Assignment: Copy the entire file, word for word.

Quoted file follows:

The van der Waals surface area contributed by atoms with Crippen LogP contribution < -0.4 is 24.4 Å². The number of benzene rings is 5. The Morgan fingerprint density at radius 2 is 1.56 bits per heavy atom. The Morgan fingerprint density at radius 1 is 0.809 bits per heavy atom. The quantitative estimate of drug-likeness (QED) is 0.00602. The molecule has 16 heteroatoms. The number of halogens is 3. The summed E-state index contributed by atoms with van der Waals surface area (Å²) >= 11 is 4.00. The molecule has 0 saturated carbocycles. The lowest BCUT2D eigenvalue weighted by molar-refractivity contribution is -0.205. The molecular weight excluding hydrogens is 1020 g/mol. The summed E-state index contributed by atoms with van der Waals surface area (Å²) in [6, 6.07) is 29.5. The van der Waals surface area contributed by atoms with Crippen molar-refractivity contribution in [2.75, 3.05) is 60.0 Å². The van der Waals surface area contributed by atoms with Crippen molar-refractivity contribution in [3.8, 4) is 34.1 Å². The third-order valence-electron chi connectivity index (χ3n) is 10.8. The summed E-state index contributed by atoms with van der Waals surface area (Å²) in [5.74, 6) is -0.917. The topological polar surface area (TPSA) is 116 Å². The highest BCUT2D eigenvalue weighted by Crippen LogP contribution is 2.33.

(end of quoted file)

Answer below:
The van der Waals surface area contributed by atoms with Crippen LogP contribution < -0.4 is 24.4 Å². The number of benzene rings is 5. The Morgan fingerprint density at radius 2 is 1.56 bits per heavy atom. The Morgan fingerprint density at radius 1 is 0.809 bits per heavy atom. The quantitative estimate of drug-likeness (QED) is 0.00602. The molecule has 16 heteroatoms. The number of halogens is 3. The summed E-state index contributed by atoms with van der Waals surface area (Å²) >= 11 is 4.00. The molecule has 0 saturated carbocycles. The lowest BCUT2D eigenvalue weighted by molar-refractivity contribution is -0.205. The molecular weight excluding hydrogens is 1020 g/mol. The summed E-state index contributed by atoms with van der Waals surface area (Å²) in [6, 6.07) is 29.5. The van der Waals surface area contributed by atoms with Crippen molar-refractivity contribution in [2.75, 3.05) is 60.0 Å². The van der Waals surface area contributed by atoms with Crippen molar-refractivity contribution in [3.8, 4) is 34.1 Å². The third-order valence-electron chi connectivity index (χ3n) is 10.8. The summed E-state index contributed by atoms with van der Waals surface area (Å²) in [5.74, 6) is -0.917. The topological polar surface area (TPSA) is 116 Å². The highest BCUT2D eigenvalue weighted by Crippen LogP contribution is 2.33.